Boris Gerrets' - 3 Films currently showing at Centrespace, VRC, Dundee provides a fantastic opportunity to watch his award-winning film 'People I Could Have Been and Maybe Am', (2010).
Gerrets' film, shot entirely on his mobile phone, allows the viewer an insight into the lives of three people who, like us all, are trying to find their way.
Gerrets introduces the film with the question; "What would it be like to enter into the life of a complete stranger?" But the honesty and respect that the 'strangers' he films give him - accompanied with the close proximity caused by filming on a mobile phone - means that the film presents an intimate portrait of their lives, loves and lies.
A series of tangled relationships are explored - Sandrine, a Brazilian woman searching for a better life in London with a list of 7 potential husbands, a father discussing the daughter he abandoned and is yet to meet as an adult, his intoxicating (and mostly intoxicated) relationship with Precious, the subsequent failure of that relationship, the overarching concern that Gerrets' has for the people he films and his love affair with Sandrine, but most significantly the emotional reunion of Sandrine with her child as she returns to Brazil and tells him she will 'never ever ever leave' again.
If anything was staged or manipulated or to what level post-production affected the narrative, I don't know. But the stories feel real, and probably all the more so for their grainy quality, lack of swish camera effects and the closeness that occurred naturally between the filmmaker and his 'strangers'.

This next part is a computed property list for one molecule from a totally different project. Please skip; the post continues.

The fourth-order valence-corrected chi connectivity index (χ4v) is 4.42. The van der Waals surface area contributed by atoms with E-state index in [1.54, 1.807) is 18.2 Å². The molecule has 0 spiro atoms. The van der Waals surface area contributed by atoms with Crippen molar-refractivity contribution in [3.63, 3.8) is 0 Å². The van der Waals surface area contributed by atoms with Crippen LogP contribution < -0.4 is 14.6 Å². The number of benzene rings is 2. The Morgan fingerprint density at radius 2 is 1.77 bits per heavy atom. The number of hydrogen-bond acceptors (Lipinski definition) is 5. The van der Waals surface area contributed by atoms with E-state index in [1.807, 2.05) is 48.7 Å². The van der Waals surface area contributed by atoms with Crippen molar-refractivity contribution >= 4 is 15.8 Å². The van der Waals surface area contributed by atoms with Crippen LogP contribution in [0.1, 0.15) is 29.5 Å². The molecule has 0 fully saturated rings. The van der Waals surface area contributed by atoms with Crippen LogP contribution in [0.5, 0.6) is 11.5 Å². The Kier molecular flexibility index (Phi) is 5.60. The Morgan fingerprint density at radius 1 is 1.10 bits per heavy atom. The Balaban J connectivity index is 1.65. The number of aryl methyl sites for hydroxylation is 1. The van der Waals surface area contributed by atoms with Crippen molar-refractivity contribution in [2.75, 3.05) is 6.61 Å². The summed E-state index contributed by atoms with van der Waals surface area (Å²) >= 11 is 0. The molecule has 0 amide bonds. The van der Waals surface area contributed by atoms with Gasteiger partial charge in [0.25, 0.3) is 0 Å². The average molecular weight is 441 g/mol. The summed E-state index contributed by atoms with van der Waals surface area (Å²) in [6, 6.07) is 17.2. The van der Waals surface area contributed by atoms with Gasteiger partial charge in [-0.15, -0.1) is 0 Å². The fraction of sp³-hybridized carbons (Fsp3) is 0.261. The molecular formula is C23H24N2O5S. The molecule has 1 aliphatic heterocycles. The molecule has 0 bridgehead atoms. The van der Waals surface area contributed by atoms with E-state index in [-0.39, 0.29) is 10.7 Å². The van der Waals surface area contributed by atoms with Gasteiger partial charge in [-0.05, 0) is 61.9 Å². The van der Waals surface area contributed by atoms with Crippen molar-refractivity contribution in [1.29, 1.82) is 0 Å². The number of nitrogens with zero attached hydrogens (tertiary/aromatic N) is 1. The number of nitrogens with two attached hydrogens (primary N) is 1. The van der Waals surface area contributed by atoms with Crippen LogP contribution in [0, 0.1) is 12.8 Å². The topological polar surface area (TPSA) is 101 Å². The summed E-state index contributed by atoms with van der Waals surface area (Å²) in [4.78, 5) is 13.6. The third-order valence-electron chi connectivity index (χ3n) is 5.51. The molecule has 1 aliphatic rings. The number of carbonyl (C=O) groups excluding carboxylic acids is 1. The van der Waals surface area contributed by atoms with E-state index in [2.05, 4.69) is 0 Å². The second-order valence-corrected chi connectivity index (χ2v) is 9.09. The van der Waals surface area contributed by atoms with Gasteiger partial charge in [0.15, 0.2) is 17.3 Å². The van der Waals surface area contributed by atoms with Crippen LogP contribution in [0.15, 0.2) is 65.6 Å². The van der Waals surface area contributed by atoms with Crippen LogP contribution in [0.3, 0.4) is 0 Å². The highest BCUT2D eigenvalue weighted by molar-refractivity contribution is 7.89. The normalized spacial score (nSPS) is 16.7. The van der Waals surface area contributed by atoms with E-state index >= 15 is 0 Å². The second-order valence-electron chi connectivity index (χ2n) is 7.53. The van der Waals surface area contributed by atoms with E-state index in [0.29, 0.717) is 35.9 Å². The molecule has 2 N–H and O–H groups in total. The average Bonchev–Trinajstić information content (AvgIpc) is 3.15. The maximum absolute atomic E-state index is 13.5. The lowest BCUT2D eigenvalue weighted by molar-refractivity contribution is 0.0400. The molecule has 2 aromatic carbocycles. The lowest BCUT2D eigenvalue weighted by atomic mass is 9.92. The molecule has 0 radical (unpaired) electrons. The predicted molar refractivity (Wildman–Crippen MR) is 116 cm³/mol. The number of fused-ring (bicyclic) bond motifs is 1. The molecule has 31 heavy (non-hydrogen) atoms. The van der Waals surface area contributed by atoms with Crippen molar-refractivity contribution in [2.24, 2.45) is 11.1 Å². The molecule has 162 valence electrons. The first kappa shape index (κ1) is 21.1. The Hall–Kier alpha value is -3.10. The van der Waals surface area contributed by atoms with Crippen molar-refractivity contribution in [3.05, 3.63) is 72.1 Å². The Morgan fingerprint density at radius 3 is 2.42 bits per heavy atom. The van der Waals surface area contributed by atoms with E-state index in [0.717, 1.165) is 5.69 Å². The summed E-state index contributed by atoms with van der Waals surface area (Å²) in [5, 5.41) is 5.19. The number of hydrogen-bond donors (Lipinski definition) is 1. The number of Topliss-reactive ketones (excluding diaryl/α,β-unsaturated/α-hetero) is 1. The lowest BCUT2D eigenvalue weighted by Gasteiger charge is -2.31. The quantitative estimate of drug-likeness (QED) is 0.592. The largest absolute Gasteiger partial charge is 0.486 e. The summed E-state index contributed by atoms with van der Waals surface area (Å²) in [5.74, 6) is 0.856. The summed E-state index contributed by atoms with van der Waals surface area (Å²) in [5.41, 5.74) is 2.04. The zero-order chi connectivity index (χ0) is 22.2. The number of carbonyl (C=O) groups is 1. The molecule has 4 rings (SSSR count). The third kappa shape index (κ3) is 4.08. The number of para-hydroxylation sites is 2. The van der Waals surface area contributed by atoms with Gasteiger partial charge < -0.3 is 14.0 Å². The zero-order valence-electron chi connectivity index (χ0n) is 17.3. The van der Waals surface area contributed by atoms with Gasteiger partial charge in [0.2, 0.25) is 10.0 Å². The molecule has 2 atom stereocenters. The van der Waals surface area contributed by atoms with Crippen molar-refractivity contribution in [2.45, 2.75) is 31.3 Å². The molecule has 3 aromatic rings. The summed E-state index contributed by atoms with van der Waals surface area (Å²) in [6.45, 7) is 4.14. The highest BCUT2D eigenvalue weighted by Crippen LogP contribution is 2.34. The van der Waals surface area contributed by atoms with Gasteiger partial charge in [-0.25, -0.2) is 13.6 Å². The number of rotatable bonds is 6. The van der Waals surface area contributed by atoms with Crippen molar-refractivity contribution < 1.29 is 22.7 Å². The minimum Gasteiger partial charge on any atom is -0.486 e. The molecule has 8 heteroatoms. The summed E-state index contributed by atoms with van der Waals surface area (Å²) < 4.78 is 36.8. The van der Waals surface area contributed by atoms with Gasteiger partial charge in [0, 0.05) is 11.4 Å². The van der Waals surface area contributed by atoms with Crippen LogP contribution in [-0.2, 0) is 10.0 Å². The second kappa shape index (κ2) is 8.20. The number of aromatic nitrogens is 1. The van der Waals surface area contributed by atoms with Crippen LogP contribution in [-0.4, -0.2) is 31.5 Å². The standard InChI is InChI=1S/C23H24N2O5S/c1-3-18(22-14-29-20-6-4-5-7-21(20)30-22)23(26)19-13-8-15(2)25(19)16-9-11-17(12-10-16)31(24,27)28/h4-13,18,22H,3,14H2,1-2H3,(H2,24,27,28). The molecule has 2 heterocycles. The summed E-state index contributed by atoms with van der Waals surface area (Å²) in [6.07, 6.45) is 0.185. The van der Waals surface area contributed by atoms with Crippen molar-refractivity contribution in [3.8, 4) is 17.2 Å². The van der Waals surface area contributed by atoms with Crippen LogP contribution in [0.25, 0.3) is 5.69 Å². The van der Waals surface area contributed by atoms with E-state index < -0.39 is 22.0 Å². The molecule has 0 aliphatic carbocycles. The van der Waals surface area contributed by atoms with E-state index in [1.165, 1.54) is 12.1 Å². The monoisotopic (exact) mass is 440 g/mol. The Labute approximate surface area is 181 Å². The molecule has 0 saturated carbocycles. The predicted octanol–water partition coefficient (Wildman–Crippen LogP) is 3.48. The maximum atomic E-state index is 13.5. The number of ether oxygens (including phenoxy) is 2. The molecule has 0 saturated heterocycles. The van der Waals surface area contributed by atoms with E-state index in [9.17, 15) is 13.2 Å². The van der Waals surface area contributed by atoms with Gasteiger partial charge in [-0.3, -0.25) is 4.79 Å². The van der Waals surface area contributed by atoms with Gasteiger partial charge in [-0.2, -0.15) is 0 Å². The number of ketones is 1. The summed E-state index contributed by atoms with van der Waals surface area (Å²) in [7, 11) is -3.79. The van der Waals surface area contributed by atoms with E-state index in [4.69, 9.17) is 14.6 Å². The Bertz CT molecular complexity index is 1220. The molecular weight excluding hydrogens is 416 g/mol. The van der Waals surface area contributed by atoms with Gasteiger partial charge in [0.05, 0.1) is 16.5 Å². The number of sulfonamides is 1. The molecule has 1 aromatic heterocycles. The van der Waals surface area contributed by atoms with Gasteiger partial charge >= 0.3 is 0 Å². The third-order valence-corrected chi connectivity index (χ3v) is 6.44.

Casoria Contemporary Art Museum in Naples is protesting against cuts by burning paintings in it's collection. BBC News report here.
This protest is supported by CAM's current exhibition CAMouflage_Photocopies for a Cultural Revolution, which highlights the potential difficulties - posed by the economic climate, and lack of government support - that the museum, and society must face up to. CAMouflage_Photocopies for a Cultural Revolution displays only photocopies of work in the collection;
Today, news that the Royal Mail is to limit the number of first and second class stamps available to retailers in the run up to the price change of April 30th, with Superdrug having already reached its quota.
Best get out and panic buy stamps like some did with petrol on first warnings of strike action last month, (though good news for drivers, there is the potential for a deal to be made with fuel tanker drivers.)
Bought a pack of the DC Thompson anniversary stamps earlier this month, beautiful objects. It is a shame to think mail collection and delivery is falling so considerably, partially due to consumers substituting it with e-mail, social media and text messages.
"The Royal Mail's chief executive, Moya Greene, said the state-owned business had no choice but to ramp up first-class prices by 30% and second-class by 39%, having seen its mail collection and delivery unit lose nearly £1bn in four years. Mail volumes have slumped by a quarter since 2006 to 59m letters and parcels a day." BBC
But 60p... just glad they don't have the price printed on them anymore so I can pretend they're still 36p, like they were in 2009. Though apparently we were "infuriated" back then with 4 years in a row of price increases above inflation.